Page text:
Flying Robots: Autonomous Agile Physical Interaction

Giuseppe Loianno

Abstract: Flying Robots, often called drones, are starting to play a major role in several tasks such as search and rescue, interaction with the environment, inspection, patrolling and monitoring. Agile navigation of Micro Aerial Vehicles (MAVs) through unknown environments, while concurrently interacting and manipulating the environment poses a number of challenges in terms of perception, state estimation, planning, and control. In this talk I will present some recent results on manipulation, grasping, and transportation with small scale drones using a minimal on-board sensor suite composed by a single camera system and IMU. Finally, I will also show the role of perception, control, and mechanics co-design once multiple physically interconnected vehicles are employed to solve the a manipulation and transportation task.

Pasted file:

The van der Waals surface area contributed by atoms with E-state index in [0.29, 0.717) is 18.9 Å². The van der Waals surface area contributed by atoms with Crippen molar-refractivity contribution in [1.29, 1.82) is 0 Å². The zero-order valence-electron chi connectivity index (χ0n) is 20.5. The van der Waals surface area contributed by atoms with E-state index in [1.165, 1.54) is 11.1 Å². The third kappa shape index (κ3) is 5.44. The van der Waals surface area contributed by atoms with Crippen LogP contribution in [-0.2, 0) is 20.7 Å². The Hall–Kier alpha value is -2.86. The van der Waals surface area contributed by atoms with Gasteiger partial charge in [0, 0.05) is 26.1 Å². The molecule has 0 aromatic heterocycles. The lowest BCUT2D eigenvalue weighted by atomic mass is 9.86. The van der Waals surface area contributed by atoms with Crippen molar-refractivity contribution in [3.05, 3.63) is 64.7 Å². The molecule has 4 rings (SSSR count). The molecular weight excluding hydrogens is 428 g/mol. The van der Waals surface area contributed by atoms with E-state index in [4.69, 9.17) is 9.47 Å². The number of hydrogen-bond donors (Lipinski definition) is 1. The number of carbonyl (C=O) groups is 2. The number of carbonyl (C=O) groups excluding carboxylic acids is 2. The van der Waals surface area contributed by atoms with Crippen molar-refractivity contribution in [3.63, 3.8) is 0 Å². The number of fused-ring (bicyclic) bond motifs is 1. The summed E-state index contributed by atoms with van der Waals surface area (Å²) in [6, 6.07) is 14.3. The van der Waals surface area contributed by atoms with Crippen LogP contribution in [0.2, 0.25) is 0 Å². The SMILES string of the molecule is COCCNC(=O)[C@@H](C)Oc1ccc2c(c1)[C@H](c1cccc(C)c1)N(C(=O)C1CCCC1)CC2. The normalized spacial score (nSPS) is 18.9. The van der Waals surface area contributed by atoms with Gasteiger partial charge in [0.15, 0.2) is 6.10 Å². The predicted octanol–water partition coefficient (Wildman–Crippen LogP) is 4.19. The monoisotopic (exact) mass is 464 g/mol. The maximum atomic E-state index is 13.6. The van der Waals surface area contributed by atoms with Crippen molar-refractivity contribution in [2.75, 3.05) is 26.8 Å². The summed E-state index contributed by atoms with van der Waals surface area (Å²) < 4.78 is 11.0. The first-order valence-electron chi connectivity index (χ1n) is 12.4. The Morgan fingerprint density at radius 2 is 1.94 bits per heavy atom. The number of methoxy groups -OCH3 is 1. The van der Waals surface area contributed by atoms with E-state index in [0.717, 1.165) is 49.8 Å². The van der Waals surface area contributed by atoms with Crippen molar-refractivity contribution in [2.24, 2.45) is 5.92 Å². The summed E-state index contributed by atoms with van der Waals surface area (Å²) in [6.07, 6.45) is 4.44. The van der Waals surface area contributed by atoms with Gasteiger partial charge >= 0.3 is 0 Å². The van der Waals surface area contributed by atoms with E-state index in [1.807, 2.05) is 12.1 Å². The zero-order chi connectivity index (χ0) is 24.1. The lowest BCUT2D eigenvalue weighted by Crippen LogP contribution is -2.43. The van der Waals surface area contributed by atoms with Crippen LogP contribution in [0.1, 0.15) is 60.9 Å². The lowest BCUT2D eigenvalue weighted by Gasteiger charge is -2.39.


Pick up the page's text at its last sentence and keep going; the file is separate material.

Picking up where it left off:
Bio: Prof. Giuseppe Loianno is an assistant professor at the New York University and director of the Agile Robotics and Perception Lab ( working on autonomous Micro Aerial Vehicles. Prior to NYU he was a lecturer, research scientist, and team leader at the General Robotics, Automation, Sensing and Perception (GRASP) Laboratory at the University of Pennsylvania. He received his BSc and MSc degrees in automation engineering, both with honors, from the University of Naples “Federico II” in December 2007 and February 2010, respectively. He received his PhD in computer and control engineering focusing in robotics in May 2014 in the PRISMA Lab group. Dr. Loianno has published more than 50 conference papers, journal papers, and book chapters. His research interests include visual odometry, sensor fusion, and visual servoing for micro aerial vehicles. He received the Conference Editorial Board Best Reviewer Award at ICRA 2016, National Italian American Foundation (NIAF) Young Investigator Award 2018. He is the program chair of IEEE SSRR 2019. He has organized multiple workshops on Micro Aerial Vehicles during IROS conferences and created the new International Symposium on Aerial Robotics (ISAR). He is the program chair for SSRR 2019. His work has been featured in a large number of renowned international news and magazines.

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